Leadership and management
Information and resources on various aspects of leadership and management. Explore the links below to learn more.
Approaches to leadership and managementOpen
While there are numerous theories about leadership and management, two distinguishing aspects have been identified. These are:
- transactional leadership: associated with tasks, meeting objectives, implementation of policy and the use of positional authority to get people to do what is required
- transformational leadership: associated with strategy, setting the vision, service transformation and a focus on the use of personal authority to facilitate sustainable change at both individual and organisational levels.
Leadership is concerned with developing a credible vision - being able to make sense of and communicate the bigger picture at a local level. This will have to be done while managing competing priorities, efficiency savings and relationships with partners. Whichever approach is used - transactional or transformational - leaders/managers will need to purposefully engage their workforce to move towards their organisation's objectives.
Leadership for personalisation and integrationOpen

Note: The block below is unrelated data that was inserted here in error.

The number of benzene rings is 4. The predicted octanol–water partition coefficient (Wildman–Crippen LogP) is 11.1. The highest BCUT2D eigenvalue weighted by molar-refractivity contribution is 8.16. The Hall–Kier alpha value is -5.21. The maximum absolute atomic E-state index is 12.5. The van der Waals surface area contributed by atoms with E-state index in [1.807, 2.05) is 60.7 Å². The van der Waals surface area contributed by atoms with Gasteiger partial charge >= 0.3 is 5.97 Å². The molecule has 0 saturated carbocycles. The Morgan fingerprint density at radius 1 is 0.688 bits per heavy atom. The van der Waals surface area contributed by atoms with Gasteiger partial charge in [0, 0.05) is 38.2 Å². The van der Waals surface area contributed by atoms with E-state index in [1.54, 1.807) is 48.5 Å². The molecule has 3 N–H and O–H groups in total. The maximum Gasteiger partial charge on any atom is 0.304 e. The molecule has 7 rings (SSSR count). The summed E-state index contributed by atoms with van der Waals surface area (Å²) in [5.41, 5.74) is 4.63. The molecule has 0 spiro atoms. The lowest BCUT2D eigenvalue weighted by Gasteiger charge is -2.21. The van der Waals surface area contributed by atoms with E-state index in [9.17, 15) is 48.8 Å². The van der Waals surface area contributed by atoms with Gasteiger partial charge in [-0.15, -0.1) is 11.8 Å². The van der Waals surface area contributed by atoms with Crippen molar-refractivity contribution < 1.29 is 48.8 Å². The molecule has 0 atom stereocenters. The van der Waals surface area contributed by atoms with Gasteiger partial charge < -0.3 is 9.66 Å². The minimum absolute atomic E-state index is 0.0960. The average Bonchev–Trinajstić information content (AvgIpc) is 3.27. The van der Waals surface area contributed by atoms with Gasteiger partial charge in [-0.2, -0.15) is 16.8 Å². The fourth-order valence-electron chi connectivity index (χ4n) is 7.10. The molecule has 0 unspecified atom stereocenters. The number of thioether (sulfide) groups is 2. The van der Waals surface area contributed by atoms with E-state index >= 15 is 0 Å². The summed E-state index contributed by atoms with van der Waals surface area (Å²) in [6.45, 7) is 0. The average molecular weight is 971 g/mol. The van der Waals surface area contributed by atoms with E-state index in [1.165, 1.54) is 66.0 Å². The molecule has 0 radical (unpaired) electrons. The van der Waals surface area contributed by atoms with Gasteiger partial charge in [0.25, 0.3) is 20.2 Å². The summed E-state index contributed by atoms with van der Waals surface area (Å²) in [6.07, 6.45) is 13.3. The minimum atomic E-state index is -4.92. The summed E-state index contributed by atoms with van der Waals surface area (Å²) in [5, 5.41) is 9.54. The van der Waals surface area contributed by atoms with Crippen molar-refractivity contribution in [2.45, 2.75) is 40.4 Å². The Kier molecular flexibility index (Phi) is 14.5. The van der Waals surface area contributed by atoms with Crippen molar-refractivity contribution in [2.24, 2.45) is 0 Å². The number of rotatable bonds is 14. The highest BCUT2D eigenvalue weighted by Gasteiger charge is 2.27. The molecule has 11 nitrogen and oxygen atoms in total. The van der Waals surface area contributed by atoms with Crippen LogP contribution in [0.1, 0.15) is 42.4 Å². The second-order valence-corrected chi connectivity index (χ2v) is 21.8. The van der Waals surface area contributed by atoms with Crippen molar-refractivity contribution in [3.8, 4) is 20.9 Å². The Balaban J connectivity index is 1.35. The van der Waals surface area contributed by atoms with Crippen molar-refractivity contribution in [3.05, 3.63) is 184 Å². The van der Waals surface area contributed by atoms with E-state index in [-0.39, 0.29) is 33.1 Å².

Leadership and management are closely identified, since managers are expected to demonstrate leadership behaviours in the way they manage teams or services. The current policy context of social care, with its focus on transformation and personalisation, means that leadership and management are often indistinguishable. To see how leadership and management roles overlap, follow the link to page 23, Leadership for personalisation and social inclusion in mental health.
Personalisation is about giving people much more choice and control over their lives in all social care settings. It means addressing the needs and aspirations of whole communities to ensure that everyone has access to the right information to make informed choices about the support they need. Personalisation proposes that wellbeing is linked with social inclusion and active participation in civic society. It aims to achieve better outcomes for people who use services and carers.
In order to improve the quality, relevance and choice of services, government policy has been to involve service users and community representatives in leadership roles. This was clear in the Putting People First strategy and programme. Think local Act personal, next steps for transforming adult social care, continues by recognising the contribution that individuals, families, carers and communities make in providing care and support. It is the most current statement on how organisations will work together to make sure people have more choice and control over public services.
Currently, the health and social care landscape is undergoing major change. At the policy level, this may be seen in the Health and Social Care Bill 2011 and the Vision for Adult Social Care 2010. The emphasis is on joined-up structures and services integrating health and social care, involving the independent sector and local communities.